September 15, 2013
Letter to the Editor
It's time for regulation

I am responding to Tony DiGiovanni’s request in his column in the June 2013 issue of Landscape Ontario magazine for opinions about whether or not to regulate the landscaping industry.

I started on my own in 1983, after three years at Humber College in landscape technology. When the industry first talked about regulating, being naïve, I was against it. I thought it would be like shooting ourselves in the foot.
Property owners would not pay higher prices for something that was for the most part a cosmetic enhancement of their property. It is not like plumbing or electrical, where serious damage could occur if they improperly perform their own work. Many owners opt to take care of their own landscaping. Of course, we have all seen what can happen when property owners do their own landscaping.

Years later, this topic comes up again and I now realize why it is so important to regulate. All of us in the industry work too many hours for the return on investment. We have high overheads, expensive equipment and good people who should be able to live better and not have to work 60 hours per week during the season in order to earn enough to survive through the winter.

In the past ten years, I have lost six people to the HVAC (heating, ventilation, and air conditioning) industry. The main reason was money. They were willing to take an initial pay cut, knowing that in five years they would have the potential to almost double their wage from what they made landscaping. I was recently on a job site in Toronto, when a 20-something individual came up to me. He said he wanted to be a landscaper, but he got a union job with a masonry company and he earns $42 per hour. Without regulation, we cannot compete with this.

As owners, we all know the feeling when asked by property owners what our hourly rate is and the look of astonishment from customers if they hear anything over $30 to $40 per hour. Yet an electrician, plumber or A/C contractor can tell them $70 to-$80 per hour and that’s OK. The local garage/dealer can get $80 to $90 per hour and the customer says go ahead, fix the car, but landscapers ask for $40 or more and we are crazy, even though we have high overhead many times higher than that of other trades. We roll up to our sites with a $90,000 truck, a $10,000 trailer, a $50,000 skidsteer or mini-excavator,  numerous other power tools and employees earning $20 to $35 per hour, and we are thieves for asking for $40 to $50 per hour. Yet an HVAC contractor with a $35,000 van and $15,000 worth of tools can show up and get $80 to $90 per hour, plus travel time. I know that they have more specific trade education, but somehow we need to get better returns. If regulation will help this, then count me in.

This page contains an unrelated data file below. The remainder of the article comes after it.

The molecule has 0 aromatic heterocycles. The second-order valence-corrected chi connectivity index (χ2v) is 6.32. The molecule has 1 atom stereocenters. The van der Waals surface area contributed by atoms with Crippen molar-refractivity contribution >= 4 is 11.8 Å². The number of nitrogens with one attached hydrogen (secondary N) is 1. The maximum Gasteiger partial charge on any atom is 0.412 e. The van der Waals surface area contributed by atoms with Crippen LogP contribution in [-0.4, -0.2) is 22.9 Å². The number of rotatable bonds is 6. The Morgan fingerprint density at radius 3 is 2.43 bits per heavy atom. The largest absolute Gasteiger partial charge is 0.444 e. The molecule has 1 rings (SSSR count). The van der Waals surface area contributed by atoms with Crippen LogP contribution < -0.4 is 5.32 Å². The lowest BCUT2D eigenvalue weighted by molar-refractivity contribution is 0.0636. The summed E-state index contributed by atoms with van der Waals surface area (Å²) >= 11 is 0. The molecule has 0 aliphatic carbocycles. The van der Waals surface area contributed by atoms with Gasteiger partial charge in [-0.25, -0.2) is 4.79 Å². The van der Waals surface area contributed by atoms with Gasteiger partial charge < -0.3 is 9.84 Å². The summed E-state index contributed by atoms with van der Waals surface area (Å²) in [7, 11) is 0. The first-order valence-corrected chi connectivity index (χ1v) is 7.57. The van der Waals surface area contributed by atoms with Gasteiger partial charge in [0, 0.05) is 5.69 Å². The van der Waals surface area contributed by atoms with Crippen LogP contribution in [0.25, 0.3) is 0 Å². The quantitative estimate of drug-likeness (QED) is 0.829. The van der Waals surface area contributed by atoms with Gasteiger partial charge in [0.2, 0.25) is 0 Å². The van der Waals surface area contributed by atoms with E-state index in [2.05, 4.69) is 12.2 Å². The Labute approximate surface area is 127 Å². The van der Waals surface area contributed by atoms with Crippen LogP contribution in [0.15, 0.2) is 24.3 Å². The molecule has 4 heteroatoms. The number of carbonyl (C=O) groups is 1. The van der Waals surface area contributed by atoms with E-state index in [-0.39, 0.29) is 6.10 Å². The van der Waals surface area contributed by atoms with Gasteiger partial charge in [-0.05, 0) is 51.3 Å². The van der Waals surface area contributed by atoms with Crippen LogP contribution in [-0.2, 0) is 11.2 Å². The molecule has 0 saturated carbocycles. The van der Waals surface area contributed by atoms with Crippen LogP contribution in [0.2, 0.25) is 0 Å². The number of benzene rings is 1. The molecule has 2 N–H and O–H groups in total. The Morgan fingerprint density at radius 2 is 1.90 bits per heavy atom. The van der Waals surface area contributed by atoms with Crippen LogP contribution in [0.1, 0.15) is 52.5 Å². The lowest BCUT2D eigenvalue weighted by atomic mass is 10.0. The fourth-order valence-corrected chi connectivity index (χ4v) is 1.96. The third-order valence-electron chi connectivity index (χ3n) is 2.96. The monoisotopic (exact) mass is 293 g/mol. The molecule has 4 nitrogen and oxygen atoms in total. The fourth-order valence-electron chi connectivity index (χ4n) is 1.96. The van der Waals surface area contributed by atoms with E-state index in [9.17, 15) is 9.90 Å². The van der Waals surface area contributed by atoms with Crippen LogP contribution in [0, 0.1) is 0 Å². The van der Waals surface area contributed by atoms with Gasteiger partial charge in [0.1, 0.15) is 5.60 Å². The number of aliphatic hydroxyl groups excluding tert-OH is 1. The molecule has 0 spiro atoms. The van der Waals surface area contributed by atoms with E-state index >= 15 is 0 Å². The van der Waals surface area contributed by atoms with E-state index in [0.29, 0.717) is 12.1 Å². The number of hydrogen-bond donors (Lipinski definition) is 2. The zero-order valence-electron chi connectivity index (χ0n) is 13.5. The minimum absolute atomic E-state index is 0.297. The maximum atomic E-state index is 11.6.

We need to somehow get it through the heads of our customers that we have an important role in constructing and maintaining properties. We are on the right track with the Green for Life campaign. Now we need to better educate the consumer, so they will value our services. We have all seen bad landscaping projects, bad drainage issues, collapsed retaining walls, overgrown gardens and ugly patios. Now we need to use these examples and show consumers how, when done right, our services will add to their property value. This is what they will pay attention to.

Consumers are bombarded with renovation ideas. New kitchen, bathroom and basement renovations; this is our competition, not each other. We have to go after this market and stop (as Mark Bradley puts it) the race to the bottom by competing with each other where none of us are winning.

If regulation can weed out (pun intended) some of the unscrupulous contractors and level the playing field, then let’s go for it.

Remember the gas wars? People would travel 10 to 20 minutes out of their way when gas was cheaper somewhere else. Now the price is the same everywhere. I am not saying everyone deserves the same price for their service, as some companies have earned the right to charge more. I am, however, suggesting a base rate at the very least. We all hear of how prices are all over the map and maybe with regulation we can have a base rate that can be monitored. We have to look out for the underground economy. A lot of “companies” like to operate this way. They are short sighted though, and where are they in five to 10 years? We may need to establish a consumer protection program that we all pay into to protect against bad work. We could use a demerit point system or similar to suspend companies that have negative reports against them. With better rates, we can do a lot of things to help this great industry.

After 30-plus years, I am starting to spend a little less time in the field. I realize how nice it would have been to not have had to work so much for so long for so little, just to keep afloat. If we regulate now, future generations can gain so much from our decision. It’s time to spend more time on the business, not just in it.

Brad Ware,
Ware-With-All Contracting,